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Workplace Well-Being And The EEOC

On August 22, 2017-- more than 2 1/2 years ago-- the United States District Court for the District of Columbia ruled that the Employee Equal Opportunity Commission ("EEOC") had not provided a "reasoned explanation" for its decision to promulgate regulations under the Americans with Disabilities Act ("ADA") and the Genetic Information Nondiscrimination Act ("GINA"), setting particular incentive levels for providing certain medical data for healthcare providers.

The EEOC's new broadly-stated Rules-- for which it failed to provide a "reasoned explanation"-- allowed employer-sponsored to offer employees discounts of up to 30% of the cost of self-only health coverage for divulging certain private medical information, or to impose up to a 30% for failing to do so (AARP v. Equal Employment Opportunity Commission). More than 2 1/2 years later, we're still waiting.

Four months later (December 20 , 2017) the Court issued a Memorandum Opinion, reconsidering its prior ruling that the EEOC's new Rules would be stayed "for the present", and announcing a specific date by which its stay would terminate, and the EEOC would be required to clean up its act-- January 1, 2019. As mentioned above, we're still waiting.

The Court also stated that it would "hold the EEOC to its intended [self-imposed] deadline" of August, 2018 for the issuance of a notice of proposed rulemaking". Notwithstanding the Court's admonition-- it's two-year warning, so to speak-- we're still waiting. I don't know about you, but I think two years is a long time. Even for an agency of the federal government.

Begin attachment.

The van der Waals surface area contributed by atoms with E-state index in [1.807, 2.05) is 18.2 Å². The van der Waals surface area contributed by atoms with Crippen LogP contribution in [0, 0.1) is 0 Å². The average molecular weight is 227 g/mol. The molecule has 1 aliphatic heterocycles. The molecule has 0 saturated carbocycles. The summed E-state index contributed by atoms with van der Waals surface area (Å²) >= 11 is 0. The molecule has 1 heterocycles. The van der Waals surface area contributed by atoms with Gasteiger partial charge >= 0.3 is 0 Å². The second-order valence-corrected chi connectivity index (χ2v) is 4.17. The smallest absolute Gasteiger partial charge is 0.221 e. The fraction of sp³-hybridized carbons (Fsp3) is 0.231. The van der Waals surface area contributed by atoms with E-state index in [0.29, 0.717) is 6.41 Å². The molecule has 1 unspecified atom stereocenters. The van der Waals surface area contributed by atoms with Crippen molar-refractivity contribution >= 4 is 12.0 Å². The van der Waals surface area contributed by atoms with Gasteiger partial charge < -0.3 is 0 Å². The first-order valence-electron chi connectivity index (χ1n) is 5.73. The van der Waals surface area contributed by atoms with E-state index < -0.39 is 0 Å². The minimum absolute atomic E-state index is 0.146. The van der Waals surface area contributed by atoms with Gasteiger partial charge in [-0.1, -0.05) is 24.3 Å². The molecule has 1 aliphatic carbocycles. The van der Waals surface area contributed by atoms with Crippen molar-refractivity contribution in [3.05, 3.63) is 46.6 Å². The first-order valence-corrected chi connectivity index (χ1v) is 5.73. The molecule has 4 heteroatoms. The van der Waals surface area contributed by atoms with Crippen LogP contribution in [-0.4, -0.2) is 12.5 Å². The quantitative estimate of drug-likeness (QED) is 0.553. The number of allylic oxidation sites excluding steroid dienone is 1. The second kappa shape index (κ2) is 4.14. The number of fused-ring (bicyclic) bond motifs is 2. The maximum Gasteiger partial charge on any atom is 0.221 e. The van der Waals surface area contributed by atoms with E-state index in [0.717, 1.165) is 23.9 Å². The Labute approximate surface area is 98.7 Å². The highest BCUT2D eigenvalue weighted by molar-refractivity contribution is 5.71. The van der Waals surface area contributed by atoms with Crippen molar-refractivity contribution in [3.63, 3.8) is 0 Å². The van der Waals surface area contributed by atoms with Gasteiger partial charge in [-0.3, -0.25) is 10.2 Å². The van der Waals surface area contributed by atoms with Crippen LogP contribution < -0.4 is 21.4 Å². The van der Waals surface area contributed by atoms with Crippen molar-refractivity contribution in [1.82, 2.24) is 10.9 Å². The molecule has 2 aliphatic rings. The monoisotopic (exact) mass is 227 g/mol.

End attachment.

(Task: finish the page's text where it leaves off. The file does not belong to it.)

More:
In mid-2018, the EEOC made it clear that it had no immediate plans to issue new well-being regulations, but then, in December of that same year it announced, in its regulatory agenda, that it was in fact planning to release new Rules, in January of 2020. More than a year after that announcement, we're still waiting. And with the pressing exigencies of the current public health crisis, I don't see any clarification coming, in the near future. Knock me over with a feather.

So, what now? I guess we all have to assume (which is exactly what employers have been required to do since August of 2017) that the EEOC's dithering will come to an end at some point-- or not. In the meantime we'll just continue flying in the dark. And, maybe, that's all for the best. At least the dark is, for the most part, constant.

I am no longer a practicing attorney, and I was never qualified to offer advice about compliance with governmental policy-- particularly compliance with EEOC regulations. Legal advice aside (which this blog posting is decidedly not), it strikes me that Uncle Sam ought not be messing with workplace well-being-- it's far too important!

As the Rolling Stones put it, "Hey, you, get off of my cloud. Don't hang around 'cause two's a crowd: Off my cloud"!


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